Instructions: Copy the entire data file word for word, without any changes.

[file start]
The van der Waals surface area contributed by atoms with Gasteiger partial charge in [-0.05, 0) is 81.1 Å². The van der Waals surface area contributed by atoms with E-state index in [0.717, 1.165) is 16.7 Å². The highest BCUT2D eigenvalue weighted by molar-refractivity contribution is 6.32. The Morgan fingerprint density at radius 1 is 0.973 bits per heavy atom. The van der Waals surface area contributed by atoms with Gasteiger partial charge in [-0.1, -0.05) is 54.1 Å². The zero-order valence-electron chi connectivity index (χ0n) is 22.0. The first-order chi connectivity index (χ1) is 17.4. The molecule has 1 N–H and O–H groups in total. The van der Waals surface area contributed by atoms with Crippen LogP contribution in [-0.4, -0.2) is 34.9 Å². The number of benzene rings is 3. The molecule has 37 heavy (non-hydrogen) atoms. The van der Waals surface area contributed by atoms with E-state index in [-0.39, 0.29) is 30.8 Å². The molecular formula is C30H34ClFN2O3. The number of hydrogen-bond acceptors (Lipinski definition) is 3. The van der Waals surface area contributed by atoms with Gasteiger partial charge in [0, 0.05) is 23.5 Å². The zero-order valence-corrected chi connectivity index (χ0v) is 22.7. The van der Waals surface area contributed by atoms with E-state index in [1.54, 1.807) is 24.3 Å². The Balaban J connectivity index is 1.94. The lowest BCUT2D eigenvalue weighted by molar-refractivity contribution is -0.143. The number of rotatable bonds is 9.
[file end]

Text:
The van der Waals surface area contributed by atoms with Gasteiger partial charge in [-0.05, 0) is 81.1 Å². The van der Waals surface area contributed by atoms with E-state index in [0.717, 1.165) is 16.7 Å². The highest BCUT2D eigenvalue weighted by molar-refractivity contribution is 6.32. The Morgan fingerprint density at radius 1 is 0.973 bits per heavy atom. The van der Waals surface area contributed by atoms with Gasteiger partial charge in [-0.1, -0.05) is 54.1 Å². The zero-order valence-electron chi connectivity index (χ0n) is 22.0. The first-order chi connectivity index (χ1) is 17.4. The molecule has 1 N–H and O–H groups in total. The van der Waals surface area contributed by atoms with Crippen LogP contribution in [-0.4, -0.2) is 34.9 Å². The number of benzene rings is 3. The molecule has 37 heavy (non-hydrogen) atoms. The van der Waals surface area contributed by atoms with E-state index in [-0.39, 0.29) is 30.8 Å². The molecular formula is C30H34ClFN2O3. The number of hydrogen-bond acceptors (Lipinski definition) is 3. The van der Waals surface area contributed by atoms with Gasteiger partial charge in [0, 0.05) is 23.5 Å². The zero-order valence-corrected chi connectivity index (χ0v) is 22.7. The van der Waals surface area contributed by atoms with E-state index in [1.54, 1.807) is 24.3 Å². The Balaban J connectivity index is 1.94. The lowest BCUT2D eigenvalue weighted by molar-refractivity contribution is -0.143. The number of rotatable bonds is 9.